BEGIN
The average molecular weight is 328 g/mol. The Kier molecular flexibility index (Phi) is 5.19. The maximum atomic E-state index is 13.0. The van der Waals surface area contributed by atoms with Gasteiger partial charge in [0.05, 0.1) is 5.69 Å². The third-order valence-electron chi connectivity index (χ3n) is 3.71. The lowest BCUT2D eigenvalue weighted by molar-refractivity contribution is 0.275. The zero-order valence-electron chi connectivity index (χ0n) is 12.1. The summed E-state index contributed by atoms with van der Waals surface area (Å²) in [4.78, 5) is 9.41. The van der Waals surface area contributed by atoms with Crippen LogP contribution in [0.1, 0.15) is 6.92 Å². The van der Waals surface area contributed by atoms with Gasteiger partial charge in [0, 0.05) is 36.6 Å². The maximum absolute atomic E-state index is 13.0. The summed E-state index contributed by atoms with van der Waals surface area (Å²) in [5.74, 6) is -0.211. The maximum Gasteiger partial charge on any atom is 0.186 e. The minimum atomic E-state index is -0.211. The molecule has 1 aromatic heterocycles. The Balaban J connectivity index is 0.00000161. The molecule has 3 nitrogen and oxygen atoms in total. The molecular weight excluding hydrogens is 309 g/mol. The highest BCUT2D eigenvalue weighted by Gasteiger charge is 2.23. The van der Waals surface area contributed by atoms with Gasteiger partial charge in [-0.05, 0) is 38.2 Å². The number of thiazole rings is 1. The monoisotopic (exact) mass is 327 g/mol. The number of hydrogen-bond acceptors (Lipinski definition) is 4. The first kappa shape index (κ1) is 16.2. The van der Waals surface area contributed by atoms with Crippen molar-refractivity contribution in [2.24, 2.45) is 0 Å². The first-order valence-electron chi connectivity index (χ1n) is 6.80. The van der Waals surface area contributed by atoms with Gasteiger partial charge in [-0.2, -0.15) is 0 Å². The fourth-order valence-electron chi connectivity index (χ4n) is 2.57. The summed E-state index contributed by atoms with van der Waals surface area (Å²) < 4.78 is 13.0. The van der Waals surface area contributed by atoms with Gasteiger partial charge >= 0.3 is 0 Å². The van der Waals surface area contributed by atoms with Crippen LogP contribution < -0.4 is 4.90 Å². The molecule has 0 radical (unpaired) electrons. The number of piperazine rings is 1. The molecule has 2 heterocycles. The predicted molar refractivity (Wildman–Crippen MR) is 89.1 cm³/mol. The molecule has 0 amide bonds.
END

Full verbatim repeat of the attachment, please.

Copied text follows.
The average molecular weight is 328 g/mol. The Kier molecular flexibility index (Phi) is 5.19. The maximum atomic E-state index is 13.0. The van der Waals surface area contributed by atoms with Gasteiger partial charge in [0.05, 0.1) is 5.69 Å². The third-order valence-electron chi connectivity index (χ3n) is 3.71. The lowest BCUT2D eigenvalue weighted by molar-refractivity contribution is 0.275. The zero-order valence-electron chi connectivity index (χ0n) is 12.1. The summed E-state index contributed by atoms with van der Waals surface area (Å²) in [4.78, 5) is 9.41. The van der Waals surface area contributed by atoms with Crippen LogP contribution in [0.1, 0.15) is 6.92 Å². The van der Waals surface area contributed by atoms with Gasteiger partial charge in [0, 0.05) is 36.6 Å². The maximum absolute atomic E-state index is 13.0. The summed E-state index contributed by atoms with van der Waals surface area (Å²) in [5.74, 6) is -0.211. The maximum Gasteiger partial charge on any atom is 0.186 e. The minimum atomic E-state index is -0.211. The molecule has 1 aromatic heterocycles. The Balaban J connectivity index is 0.00000161. The molecule has 3 nitrogen and oxygen atoms in total. The molecular weight excluding hydrogens is 309 g/mol. The highest BCUT2D eigenvalue weighted by Gasteiger charge is 2.23. The van der Waals surface area contributed by atoms with Gasteiger partial charge in [-0.05, 0) is 38.2 Å². The number of thiazole rings is 1. The monoisotopic (exact) mass is 327 g/mol. The number of hydrogen-bond acceptors (Lipinski definition) is 4. The first kappa shape index (κ1) is 16.2. The van der Waals surface area contributed by atoms with Crippen molar-refractivity contribution in [2.24, 2.45) is 0 Å². The first-order valence-electron chi connectivity index (χ1n) is 6.80. The van der Waals surface area contributed by atoms with Gasteiger partial charge in [-0.2, -0.15) is 0 Å². The fourth-order valence-electron chi connectivity index (χ4n) is 2.57. The summed E-state index contributed by atoms with van der Waals surface area (Å²) < 4.78 is 13.0. The van der Waals surface area contributed by atoms with Gasteiger partial charge >= 0.3 is 0 Å². The van der Waals surface area contributed by atoms with Crippen LogP contribution < -0.4 is 4.90 Å². The molecule has 0 radical (unpaired) electrons. The number of piperazine rings is 1. The molecule has 2 heterocycles. The predicted molar refractivity (Wildman–Crippen MR) is 89.1 cm³/mol. The molecule has 0 amide bonds.